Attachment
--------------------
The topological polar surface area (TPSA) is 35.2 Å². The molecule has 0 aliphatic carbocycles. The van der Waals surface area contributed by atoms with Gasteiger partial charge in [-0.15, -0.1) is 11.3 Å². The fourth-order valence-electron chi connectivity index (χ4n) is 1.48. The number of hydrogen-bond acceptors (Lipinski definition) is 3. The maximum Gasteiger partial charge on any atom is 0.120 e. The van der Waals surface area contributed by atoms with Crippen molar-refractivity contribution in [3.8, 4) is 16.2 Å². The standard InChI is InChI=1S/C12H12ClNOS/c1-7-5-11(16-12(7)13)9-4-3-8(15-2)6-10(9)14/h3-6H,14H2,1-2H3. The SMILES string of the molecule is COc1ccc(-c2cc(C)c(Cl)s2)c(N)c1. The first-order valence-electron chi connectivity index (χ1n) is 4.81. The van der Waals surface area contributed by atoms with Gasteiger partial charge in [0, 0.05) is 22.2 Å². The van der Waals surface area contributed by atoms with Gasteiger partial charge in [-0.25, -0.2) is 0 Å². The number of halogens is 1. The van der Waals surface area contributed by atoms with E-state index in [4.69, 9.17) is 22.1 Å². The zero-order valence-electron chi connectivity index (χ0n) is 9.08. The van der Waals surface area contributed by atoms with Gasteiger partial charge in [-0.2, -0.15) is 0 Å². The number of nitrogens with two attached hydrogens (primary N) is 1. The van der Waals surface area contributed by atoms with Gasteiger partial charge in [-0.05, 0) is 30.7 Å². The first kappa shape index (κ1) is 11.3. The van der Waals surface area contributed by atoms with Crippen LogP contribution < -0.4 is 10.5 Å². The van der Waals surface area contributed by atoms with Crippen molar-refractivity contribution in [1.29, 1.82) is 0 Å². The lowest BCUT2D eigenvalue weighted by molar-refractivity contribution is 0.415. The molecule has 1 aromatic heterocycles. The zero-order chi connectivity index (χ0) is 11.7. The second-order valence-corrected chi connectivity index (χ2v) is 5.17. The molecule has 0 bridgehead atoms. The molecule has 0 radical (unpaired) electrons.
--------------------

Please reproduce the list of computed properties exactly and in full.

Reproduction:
The topological polar surface area (TPSA) is 35.2 Å². The molecule has 0 aliphatic carbocycles. The van der Waals surface area contributed by atoms with Gasteiger partial charge in [-0.15, -0.1) is 11.3 Å². The fourth-order valence-electron chi connectivity index (χ4n) is 1.48. The number of hydrogen-bond acceptors (Lipinski definition) is 3. The maximum Gasteiger partial charge on any atom is 0.120 e. The van der Waals surface area contributed by atoms with Crippen molar-refractivity contribution in [3.8, 4) is 16.2 Å². The standard InChI is InChI=1S/C12H12ClNOS/c1-7-5-11(16-12(7)13)9-4-3-8(15-2)6-10(9)14/h3-6H,14H2,1-2H3. The SMILES string of the molecule is COc1ccc(-c2cc(C)c(Cl)s2)c(N)c1. The first-order valence-electron chi connectivity index (χ1n) is 4.81. The van der Waals surface area contributed by atoms with Gasteiger partial charge in [0, 0.05) is 22.2 Å². The van der Waals surface area contributed by atoms with Gasteiger partial charge in [-0.25, -0.2) is 0 Å². The number of halogens is 1. The van der Waals surface area contributed by atoms with E-state index in [4.69, 9.17) is 22.1 Å². The zero-order valence-electron chi connectivity index (χ0n) is 9.08. The van der Waals surface area contributed by atoms with Gasteiger partial charge in [-0.2, -0.15) is 0 Å². The number of nitrogens with two attached hydrogens (primary N) is 1. The van der Waals surface area contributed by atoms with Gasteiger partial charge in [-0.05, 0) is 30.7 Å². The first kappa shape index (κ1) is 11.3. The van der Waals surface area contributed by atoms with Crippen LogP contribution < -0.4 is 10.5 Å². The van der Waals surface area contributed by atoms with Crippen molar-refractivity contribution in [1.29, 1.82) is 0 Å². The lowest BCUT2D eigenvalue weighted by molar-refractivity contribution is 0.415. The molecule has 1 aromatic heterocycles. The zero-order chi connectivity index (χ0) is 11.7. The second-order valence-corrected chi connectivity index (χ2v) is 5.17. The molecule has 0 bridgehead atoms. The molecule has 0 radical (unpaired) electrons.